by John Schmittroth (Business Development Consultant)
One of the coolest experiences I’ve had in my reference publishing career was involvement in Gale Group’s acquisition of the “Ayer newspapers directory” (as we called it) in 1986. This transaction matched a relatively young reference company with one of the oldest continuously published directories in the Western Hemisphere. At the time, Gale had developed into a leading library publisher after its modest beginning as a home business in the 1950s. With a much longer history, the Ayer directory had been published annually since 1869 by (and for) advertising agencies to provide a consolidated national listing of newspapers.
The Ayer directory was Gale’s first major corporate acquisition and thus a big event for the company. During the integration process, Gale worked closely with a lively librarian advisory board to better understand the market needs for the product. In a decisive day-long meeting, the librarians substantially changed the proposed publishing plans for Ayer’s and defined a course for the decades to come. Following are recaps of Ayer’s and Gale publishing histories, and details on the post-acquisition strategy defined by the advisory board.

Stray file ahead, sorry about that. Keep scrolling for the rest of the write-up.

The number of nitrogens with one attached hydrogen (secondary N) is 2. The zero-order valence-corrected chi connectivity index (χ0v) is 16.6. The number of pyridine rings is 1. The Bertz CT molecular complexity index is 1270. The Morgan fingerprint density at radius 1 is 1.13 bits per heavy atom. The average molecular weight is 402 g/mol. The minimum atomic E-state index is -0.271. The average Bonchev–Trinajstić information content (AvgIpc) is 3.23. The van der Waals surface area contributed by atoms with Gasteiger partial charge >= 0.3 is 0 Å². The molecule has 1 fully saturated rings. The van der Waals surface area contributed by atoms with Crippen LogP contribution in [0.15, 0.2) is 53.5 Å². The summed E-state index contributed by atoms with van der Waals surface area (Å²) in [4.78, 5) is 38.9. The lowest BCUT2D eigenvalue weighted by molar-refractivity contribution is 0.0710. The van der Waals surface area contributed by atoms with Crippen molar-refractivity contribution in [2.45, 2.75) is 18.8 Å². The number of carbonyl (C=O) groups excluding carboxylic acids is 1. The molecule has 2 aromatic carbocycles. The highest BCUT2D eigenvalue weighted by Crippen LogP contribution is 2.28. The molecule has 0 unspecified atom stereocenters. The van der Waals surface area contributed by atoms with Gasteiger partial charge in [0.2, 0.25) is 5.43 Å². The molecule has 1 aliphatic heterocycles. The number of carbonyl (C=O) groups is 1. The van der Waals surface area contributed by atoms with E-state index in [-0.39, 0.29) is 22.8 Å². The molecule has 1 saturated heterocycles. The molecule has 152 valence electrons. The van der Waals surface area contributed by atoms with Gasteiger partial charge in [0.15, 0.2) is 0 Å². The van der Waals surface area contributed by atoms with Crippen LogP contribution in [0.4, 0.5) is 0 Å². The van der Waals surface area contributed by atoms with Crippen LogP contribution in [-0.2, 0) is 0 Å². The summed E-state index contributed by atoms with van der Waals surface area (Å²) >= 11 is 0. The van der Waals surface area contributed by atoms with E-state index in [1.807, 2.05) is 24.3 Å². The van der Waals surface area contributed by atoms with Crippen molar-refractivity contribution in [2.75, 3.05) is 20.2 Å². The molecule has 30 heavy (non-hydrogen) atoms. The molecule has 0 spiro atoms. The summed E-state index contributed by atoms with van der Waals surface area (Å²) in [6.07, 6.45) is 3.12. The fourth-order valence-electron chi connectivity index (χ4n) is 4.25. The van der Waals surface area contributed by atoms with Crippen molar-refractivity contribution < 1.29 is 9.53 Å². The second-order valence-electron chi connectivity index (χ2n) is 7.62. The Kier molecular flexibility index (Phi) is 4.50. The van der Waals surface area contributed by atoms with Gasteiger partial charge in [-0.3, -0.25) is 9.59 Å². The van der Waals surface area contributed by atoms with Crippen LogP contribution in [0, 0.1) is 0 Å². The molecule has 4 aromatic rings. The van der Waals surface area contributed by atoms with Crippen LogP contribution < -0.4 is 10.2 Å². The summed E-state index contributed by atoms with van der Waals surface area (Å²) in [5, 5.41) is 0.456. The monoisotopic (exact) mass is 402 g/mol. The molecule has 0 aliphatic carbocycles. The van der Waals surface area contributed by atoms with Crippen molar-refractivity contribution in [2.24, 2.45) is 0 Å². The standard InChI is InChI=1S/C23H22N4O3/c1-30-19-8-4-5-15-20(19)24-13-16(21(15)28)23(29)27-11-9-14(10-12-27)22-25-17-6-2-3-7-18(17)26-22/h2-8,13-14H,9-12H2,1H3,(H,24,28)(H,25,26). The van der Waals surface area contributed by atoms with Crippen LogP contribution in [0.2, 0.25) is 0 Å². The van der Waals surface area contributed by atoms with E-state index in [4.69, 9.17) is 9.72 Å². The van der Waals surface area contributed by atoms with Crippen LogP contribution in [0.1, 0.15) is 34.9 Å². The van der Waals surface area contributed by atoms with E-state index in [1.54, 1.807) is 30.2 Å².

“The object of this annual is to assist an advertiser in making a selection of papers that will serve his purpose in territory he desires to cover.” — American Newspaper Annual, 1880
N.W. Ayer & Sons was a Philadelphia advertising agency that launched the American Newspaper Annual in 1880. This competed with the older Rowell’s American Newspaper Directory that first appeared in 1869, and both titles appeared for a number of years. N.W. Ayer subsequently acquired the Rowell’s title and merged the two directory products in 1910. This first combined annual edition listed more than 20,000 news publications in about 1,400 pages and was sold for a price of $5. (Library of Congress information and links to older Rowell and Ayer editions are at http://www.loc.gov/rr/news/news_research_tools/ayersdirectory.html.)
The Ayer directory was designed as a business tool for advertisers, providing details on title, publisher, format and size, circulation, ad rate, subscriber price, subject specialty (if any), etc. for the listed papers, which appeared geographically. As additional useful information for the advertiser, the directory included brief profiles on the newspapers’ local market areas (e.g., 11,000 towns in the 1910 edition), such as population, manufacturing/economic activity, geography, transportation, etc.
One can imagine that this content was extremely useful for advertisers in an American era of rapid westward expansion, economic growth, and related creation of new markets and customers to reach. Over time, looked at from a somewhat different perspective, the Ayer directory was recognized by the library community as an invaluable information guide since it comprehensively covers authoritative news sources about particular places and subjects, independent of its specific advertising-related details and uses.